Lawmaker sounds alarm over disappearances of youth activists under Marcos Jr. admin

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Lawmaker sounds alarm over disappearances of youth activists under Marcos Jr. admin
A pair of slippers and a pairless strapped sandal, positively identified to be belonging to Jhed Tamano and Jonila Castro, were discovered in the area they were taken.
Karapatan Central Luzon

MANILA, Philippines — A House lawmaker has raised alarm over a series of disappearances involving youth activists under the administration of President Ferdinand “Bongbong” Marcos Jr. as he urged the government to prioritize the protection of young people working with marginalized sectors. 

Rep. Raoul Manuel (Kabataan Partylist) expressed concern over the recent abduction of Jonila Castro and Jhed Tamano, community organizers working with fisherfolk opposing reclamation and coastal development projects in Manila Bay. 

Castro and Tamano were preparing for relief operations and consultations with communities in Bataan when they were taken by four individuals in Barangay Lati in Orion town, according to rights and environmental groups. A pair of slippers and a pairless strapped sandal were left in the area they were taken.

Castro is a community organizer of AKAP Ka Manila Bay, a network of advocates opposing dump-and-fill reclamation activities, while Tamano is a program coordinator of the Ecumenical Bishops Forum’s community and church program for Manila Bay. Both were from the Bulacan State University.

In a privilege speech delivered Monday, Manuel stressed that this is “not the first and last incident of abduction” of young individuals who serve and organize communities. 

“The narrative is the same. Because of their advocacy, they encounter powerful individuals who threaten them, monitor their activities, harass them, label them as terrorists, and eventually abduct them suddenly, possibly never to be seen again,” Manuel said in Filipino.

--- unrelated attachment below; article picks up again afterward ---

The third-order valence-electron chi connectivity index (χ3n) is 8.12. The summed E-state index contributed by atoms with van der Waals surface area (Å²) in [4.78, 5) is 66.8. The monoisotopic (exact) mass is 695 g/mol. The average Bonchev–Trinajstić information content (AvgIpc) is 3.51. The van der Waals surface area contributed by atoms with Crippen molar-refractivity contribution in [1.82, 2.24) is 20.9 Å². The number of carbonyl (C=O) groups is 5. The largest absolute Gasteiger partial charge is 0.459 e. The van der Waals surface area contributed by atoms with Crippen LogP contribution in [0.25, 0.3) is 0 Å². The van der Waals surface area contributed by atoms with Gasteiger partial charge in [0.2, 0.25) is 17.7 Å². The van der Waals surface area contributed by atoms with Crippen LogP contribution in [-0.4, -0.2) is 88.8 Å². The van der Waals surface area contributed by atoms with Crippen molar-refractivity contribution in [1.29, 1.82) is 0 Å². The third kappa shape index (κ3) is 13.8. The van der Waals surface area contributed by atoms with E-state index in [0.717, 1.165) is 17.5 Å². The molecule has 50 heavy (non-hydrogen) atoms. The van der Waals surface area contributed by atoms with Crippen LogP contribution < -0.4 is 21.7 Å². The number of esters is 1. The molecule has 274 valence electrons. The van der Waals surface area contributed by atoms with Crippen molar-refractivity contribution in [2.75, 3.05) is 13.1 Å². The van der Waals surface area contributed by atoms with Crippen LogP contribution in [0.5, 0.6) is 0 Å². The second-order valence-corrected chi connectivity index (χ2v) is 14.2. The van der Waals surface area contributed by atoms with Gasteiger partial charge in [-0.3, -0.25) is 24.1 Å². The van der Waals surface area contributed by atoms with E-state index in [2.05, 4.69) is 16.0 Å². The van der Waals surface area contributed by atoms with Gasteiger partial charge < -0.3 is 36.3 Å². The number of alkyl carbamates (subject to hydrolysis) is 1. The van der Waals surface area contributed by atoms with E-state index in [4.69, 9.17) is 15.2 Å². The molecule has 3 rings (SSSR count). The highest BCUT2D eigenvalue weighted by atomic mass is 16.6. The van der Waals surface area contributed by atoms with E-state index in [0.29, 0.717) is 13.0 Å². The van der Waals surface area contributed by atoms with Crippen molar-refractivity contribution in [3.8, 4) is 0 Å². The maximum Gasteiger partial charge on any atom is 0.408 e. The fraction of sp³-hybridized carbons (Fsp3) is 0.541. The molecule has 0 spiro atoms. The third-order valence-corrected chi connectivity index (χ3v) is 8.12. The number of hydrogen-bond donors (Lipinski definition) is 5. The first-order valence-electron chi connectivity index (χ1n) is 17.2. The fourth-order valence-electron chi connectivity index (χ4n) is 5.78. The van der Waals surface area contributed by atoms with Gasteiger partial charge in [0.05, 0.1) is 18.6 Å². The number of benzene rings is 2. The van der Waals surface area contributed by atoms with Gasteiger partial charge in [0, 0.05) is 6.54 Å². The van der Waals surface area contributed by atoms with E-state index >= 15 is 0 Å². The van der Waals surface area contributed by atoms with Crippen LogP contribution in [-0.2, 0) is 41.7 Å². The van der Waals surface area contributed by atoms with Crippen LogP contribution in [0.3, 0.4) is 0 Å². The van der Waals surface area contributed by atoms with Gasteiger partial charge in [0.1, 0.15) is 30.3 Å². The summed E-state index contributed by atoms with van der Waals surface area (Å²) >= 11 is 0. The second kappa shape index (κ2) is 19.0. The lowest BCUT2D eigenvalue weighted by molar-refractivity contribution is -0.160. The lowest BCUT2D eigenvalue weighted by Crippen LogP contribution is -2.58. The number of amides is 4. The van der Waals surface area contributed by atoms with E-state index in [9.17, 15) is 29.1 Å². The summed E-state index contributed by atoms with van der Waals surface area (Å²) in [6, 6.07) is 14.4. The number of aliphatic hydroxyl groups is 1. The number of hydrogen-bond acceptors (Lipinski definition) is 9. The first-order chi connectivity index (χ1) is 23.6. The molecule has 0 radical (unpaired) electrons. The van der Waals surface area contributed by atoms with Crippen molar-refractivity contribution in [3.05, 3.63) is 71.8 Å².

“Who is behind this? The police, the military, and other state agents,” he added. 

Youth disappearances

According to Manuel, there have been at least 15 cases of abductions of community organizers and activists since Marcos assumed office in June 2022. Of those, eight were youths. 

These include Elgene Mungcal, Ma. Elene Pampoza, Ariel Badiang, Renel delos Santos, Denald Mailen, Lyn Grace Martullinas, Dexter Capuyan, Gene Roz “Bazoo” de Jesus, Aurily Havana, and Jennifer Binungkasan. 

Indigenous peoples’ rights advocate Steve Tauli, and development workers Dyan Gumanao and Armand Dayoha were also abducted but have since surfaced. Many remain missing. 

Separate monitoring by rights group Karapatan showed eight documented cases of enforced disappearances under the current administration. The number may increase to 10 if Tamano and Castro do not surface soon. 

In a statement, militant fishers’ group PAMALAKAYA said the abduction of the two young environmentalists in Bataan “indicates the continuing culture of impunity under the Marcos Jr. regime.” 

Marcos ordered the suspension of reclamation projects in Manila Bay last month pending a review of their compliance with environmental regulations and their impacts. Groups continue to call for the cancelation of coastal development projects, and an investigation of the impacts of these activities. 

Groups also said the abduction of Castro and Tamano serves as a reminder of the risks faced by environmental activists. The Philippines has been consistently listed the deadliest country in Asia for land and environmental defenders, based on the monitoring of watchdog Global Witness. 

Apart from the disappearances, activists have also been accused of terrorism and similar charges that their supporters say are fabricated.

Recently, John Peter Angelo, a student leader from the University of the Philippines Los Baños, was accused of being a communist rebel by the military. Youth activists Jasmin Rubia, Kenneth Rementilla, and Hailey Pecayo were also accused of violating the Anti-Terrorism Act. 

“Are young people safer now? The answer is clear: no. This is the worst form of terrorism—the terror that originates from the very government that is supposed to serve and protect us,” Manuel said.

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